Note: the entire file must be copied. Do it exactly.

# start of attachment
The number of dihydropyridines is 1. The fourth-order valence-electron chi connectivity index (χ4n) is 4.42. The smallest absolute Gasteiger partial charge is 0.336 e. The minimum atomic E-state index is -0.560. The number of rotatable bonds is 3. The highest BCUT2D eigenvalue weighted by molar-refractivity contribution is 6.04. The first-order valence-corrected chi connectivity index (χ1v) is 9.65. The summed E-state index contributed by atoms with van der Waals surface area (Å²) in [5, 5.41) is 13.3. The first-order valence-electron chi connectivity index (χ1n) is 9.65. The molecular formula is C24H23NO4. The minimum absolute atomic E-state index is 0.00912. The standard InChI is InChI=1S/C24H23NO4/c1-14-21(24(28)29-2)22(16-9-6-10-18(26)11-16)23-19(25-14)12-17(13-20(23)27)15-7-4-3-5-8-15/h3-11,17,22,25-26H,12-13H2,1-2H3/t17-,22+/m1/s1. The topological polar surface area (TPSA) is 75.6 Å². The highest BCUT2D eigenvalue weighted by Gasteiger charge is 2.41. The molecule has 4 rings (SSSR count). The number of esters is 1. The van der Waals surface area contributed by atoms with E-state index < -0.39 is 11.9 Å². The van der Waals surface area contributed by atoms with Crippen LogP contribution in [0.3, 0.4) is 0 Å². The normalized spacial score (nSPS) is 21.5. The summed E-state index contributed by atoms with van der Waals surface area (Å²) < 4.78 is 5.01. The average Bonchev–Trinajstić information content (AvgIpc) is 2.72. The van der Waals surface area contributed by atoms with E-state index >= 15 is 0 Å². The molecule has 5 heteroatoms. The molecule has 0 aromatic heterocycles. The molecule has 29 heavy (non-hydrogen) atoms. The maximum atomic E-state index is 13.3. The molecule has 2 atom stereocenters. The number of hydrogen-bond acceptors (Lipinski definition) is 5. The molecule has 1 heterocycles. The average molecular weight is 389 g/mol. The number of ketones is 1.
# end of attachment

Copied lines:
The number of dihydropyridines is 1. The fourth-order valence-electron chi connectivity index (χ4n) is 4.42. The smallest absolute Gasteiger partial charge is 0.336 e. The minimum atomic E-state index is -0.560. The number of rotatable bonds is 3. The highest BCUT2D eigenvalue weighted by molar-refractivity contribution is 6.04. The first-order valence-corrected chi connectivity index (χ1v) is 9.65. The summed E-state index contributed by atoms with van der Waals surface area (Å²) in [5, 5.41) is 13.3. The first-order valence-electron chi connectivity index (χ1n) is 9.65. The molecular formula is C24H23NO4. The minimum absolute atomic E-state index is 0.00912. The standard InChI is InChI=1S/C24H23NO4/c1-14-21(24(28)29-2)22(16-9-6-10-18(26)11-16)23-19(25-14)12-17(13-20(23)27)15-7-4-3-5-8-15/h3-11,17,22,25-26H,12-13H2,1-2H3/t17-,22+/m1/s1. The topological polar surface area (TPSA) is 75.6 Å². The highest BCUT2D eigenvalue weighted by Gasteiger charge is 2.41. The molecule has 4 rings (SSSR count). The number of esters is 1. The van der Waals surface area contributed by atoms with E-state index < -0.39 is 11.9 Å². The van der Waals surface area contributed by atoms with Crippen LogP contribution in [0.3, 0.4) is 0 Å². The normalized spacial score (nSPS) is 21.5. The summed E-state index contributed by atoms with van der Waals surface area (Å²) < 4.78 is 5.01. The average Bonchev–Trinajstić information content (AvgIpc) is 2.72. The van der Waals surface area contributed by atoms with E-state index >= 15 is 0 Å². The molecule has 5 heteroatoms. The molecule has 0 aromatic heterocycles. The molecule has 29 heavy (non-hydrogen) atoms. The maximum atomic E-state index is 13.3. The molecule has 2 atom stereocenters. The number of hydrogen-bond acceptors (Lipinski definition) is 5. The molecule has 1 heterocycles. The average molecular weight is 389 g/mol. The number of ketones is 1.